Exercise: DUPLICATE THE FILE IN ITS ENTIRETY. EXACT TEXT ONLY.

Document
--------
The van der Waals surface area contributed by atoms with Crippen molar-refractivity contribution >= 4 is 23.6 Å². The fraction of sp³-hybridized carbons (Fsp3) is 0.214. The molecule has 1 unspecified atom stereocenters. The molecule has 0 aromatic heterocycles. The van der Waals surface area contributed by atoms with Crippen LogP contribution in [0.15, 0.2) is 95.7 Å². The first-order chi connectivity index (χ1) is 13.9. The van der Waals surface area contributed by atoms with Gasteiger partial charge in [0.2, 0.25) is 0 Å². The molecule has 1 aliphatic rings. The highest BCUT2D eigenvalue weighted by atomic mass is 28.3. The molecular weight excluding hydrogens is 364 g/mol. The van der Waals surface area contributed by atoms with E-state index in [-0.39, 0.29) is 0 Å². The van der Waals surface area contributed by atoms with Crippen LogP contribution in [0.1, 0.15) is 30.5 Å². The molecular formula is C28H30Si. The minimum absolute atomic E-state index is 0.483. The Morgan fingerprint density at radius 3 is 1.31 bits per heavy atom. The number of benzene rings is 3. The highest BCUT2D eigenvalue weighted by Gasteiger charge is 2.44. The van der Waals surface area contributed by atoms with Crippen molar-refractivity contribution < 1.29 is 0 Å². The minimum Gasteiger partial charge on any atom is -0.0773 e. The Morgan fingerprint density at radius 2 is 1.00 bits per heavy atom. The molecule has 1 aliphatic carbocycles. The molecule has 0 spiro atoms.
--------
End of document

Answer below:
The van der Waals surface area contributed by atoms with Crippen molar-refractivity contribution >= 4 is 23.6 Å². The fraction of sp³-hybridized carbons (Fsp3) is 0.214. The molecule has 1 unspecified atom stereocenters. The molecule has 0 aromatic heterocycles. The van der Waals surface area contributed by atoms with Crippen LogP contribution in [0.15, 0.2) is 95.7 Å². The first-order chi connectivity index (χ1) is 13.9. The van der Waals surface area contributed by atoms with Gasteiger partial charge in [0.2, 0.25) is 0 Å². The molecule has 1 aliphatic rings. The highest BCUT2D eigenvalue weighted by atomic mass is 28.3. The molecular weight excluding hydrogens is 364 g/mol. The van der Waals surface area contributed by atoms with E-state index in [-0.39, 0.29) is 0 Å². The van der Waals surface area contributed by atoms with Crippen LogP contribution in [0.1, 0.15) is 30.5 Å². The molecular formula is C28H30Si. The minimum absolute atomic E-state index is 0.483. The Morgan fingerprint density at radius 3 is 1.31 bits per heavy atom. The number of benzene rings is 3. The highest BCUT2D eigenvalue weighted by Gasteiger charge is 2.44. The van der Waals surface area contributed by atoms with Crippen molar-refractivity contribution < 1.29 is 0 Å². The minimum Gasteiger partial charge on any atom is -0.0773 e. The Morgan fingerprint density at radius 2 is 1.00 bits per heavy atom. The molecule has 1 aliphatic carbocycles. The molecule has 0 spiro atoms.